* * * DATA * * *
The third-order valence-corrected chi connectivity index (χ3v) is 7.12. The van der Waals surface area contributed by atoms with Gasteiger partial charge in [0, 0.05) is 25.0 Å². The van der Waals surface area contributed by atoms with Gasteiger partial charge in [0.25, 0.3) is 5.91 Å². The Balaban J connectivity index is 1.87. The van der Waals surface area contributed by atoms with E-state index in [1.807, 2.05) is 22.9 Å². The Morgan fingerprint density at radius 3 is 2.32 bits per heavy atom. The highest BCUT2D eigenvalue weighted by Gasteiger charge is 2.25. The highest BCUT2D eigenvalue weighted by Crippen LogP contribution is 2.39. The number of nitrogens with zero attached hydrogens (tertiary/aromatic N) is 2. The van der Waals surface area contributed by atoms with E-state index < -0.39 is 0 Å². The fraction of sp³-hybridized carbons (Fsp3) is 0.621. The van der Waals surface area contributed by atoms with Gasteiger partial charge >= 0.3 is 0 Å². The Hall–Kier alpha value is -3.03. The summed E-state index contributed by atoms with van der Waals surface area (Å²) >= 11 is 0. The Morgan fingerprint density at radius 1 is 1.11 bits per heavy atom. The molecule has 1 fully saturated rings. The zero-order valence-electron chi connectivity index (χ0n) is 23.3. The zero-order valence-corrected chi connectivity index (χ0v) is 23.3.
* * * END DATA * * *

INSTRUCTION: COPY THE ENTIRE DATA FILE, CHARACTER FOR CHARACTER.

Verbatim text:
The third-order valence-corrected chi connectivity index (χ3v) is 7.12. The van der Waals surface area contributed by atoms with Gasteiger partial charge in [0, 0.05) is 25.0 Å². The van der Waals surface area contributed by atoms with Gasteiger partial charge in [0.25, 0.3) is 5.91 Å². The Balaban J connectivity index is 1.87. The van der Waals surface area contributed by atoms with E-state index in [1.807, 2.05) is 22.9 Å². The Morgan fingerprint density at radius 3 is 2.32 bits per heavy atom. The highest BCUT2D eigenvalue weighted by Gasteiger charge is 2.25. The highest BCUT2D eigenvalue weighted by Crippen LogP contribution is 2.39. The number of nitrogens with zero attached hydrogens (tertiary/aromatic N) is 2. The van der Waals surface area contributed by atoms with E-state index < -0.39 is 0 Å². The fraction of sp³-hybridized carbons (Fsp3) is 0.621. The van der Waals surface area contributed by atoms with Gasteiger partial charge >= 0.3 is 0 Å². The Hall–Kier alpha value is -3.03. The summed E-state index contributed by atoms with van der Waals surface area (Å²) >= 11 is 0. The Morgan fingerprint density at radius 1 is 1.11 bits per heavy atom. The molecule has 1 fully saturated rings. The zero-order valence-electron chi connectivity index (χ0n) is 23.3. The zero-order valence-corrected chi connectivity index (χ0v) is 23.3.